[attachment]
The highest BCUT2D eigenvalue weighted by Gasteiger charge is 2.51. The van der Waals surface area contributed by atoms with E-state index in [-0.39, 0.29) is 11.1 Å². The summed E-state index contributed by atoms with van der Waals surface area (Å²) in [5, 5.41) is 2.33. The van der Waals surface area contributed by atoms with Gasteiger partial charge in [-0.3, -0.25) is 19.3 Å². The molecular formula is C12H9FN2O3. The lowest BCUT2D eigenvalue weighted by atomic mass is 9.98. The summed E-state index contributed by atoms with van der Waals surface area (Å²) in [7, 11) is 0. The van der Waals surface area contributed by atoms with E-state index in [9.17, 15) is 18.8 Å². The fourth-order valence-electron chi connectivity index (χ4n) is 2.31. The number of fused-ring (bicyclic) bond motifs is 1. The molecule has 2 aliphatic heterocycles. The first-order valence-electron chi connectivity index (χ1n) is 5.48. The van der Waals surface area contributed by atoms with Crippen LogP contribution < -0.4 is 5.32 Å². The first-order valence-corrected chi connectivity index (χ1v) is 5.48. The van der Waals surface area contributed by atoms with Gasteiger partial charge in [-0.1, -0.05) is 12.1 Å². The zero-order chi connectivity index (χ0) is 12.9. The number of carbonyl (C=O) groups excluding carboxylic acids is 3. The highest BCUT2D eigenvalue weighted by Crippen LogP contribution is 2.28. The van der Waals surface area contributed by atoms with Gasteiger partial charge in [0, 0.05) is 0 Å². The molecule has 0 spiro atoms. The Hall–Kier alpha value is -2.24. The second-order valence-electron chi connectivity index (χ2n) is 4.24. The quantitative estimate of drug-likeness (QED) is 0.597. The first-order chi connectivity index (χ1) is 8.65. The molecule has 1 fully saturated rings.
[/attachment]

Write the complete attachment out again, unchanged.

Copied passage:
The highest BCUT2D eigenvalue weighted by Gasteiger charge is 2.51. The van der Waals surface area contributed by atoms with E-state index in [-0.39, 0.29) is 11.1 Å². The summed E-state index contributed by atoms with van der Waals surface area (Å²) in [5, 5.41) is 2.33. The van der Waals surface area contributed by atoms with Gasteiger partial charge in [-0.3, -0.25) is 19.3 Å². The molecular formula is C12H9FN2O3. The lowest BCUT2D eigenvalue weighted by atomic mass is 9.98. The summed E-state index contributed by atoms with van der Waals surface area (Å²) in [7, 11) is 0. The van der Waals surface area contributed by atoms with E-state index in [9.17, 15) is 18.8 Å². The fourth-order valence-electron chi connectivity index (χ4n) is 2.31. The number of fused-ring (bicyclic) bond motifs is 1. The molecule has 2 aliphatic heterocycles. The first-order valence-electron chi connectivity index (χ1n) is 5.48. The van der Waals surface area contributed by atoms with Crippen LogP contribution < -0.4 is 5.32 Å². The first-order valence-corrected chi connectivity index (χ1v) is 5.48. The van der Waals surface area contributed by atoms with Gasteiger partial charge in [-0.1, -0.05) is 12.1 Å². The zero-order chi connectivity index (χ0) is 12.9. The number of carbonyl (C=O) groups excluding carboxylic acids is 3. The highest BCUT2D eigenvalue weighted by Crippen LogP contribution is 2.28. The van der Waals surface area contributed by atoms with Gasteiger partial charge in [0, 0.05) is 0 Å². The molecule has 0 spiro atoms. The Hall–Kier alpha value is -2.24. The second-order valence-electron chi connectivity index (χ2n) is 4.24. The quantitative estimate of drug-likeness (QED) is 0.597. The first-order chi connectivity index (χ1) is 8.65. The molecule has 1 fully saturated rings.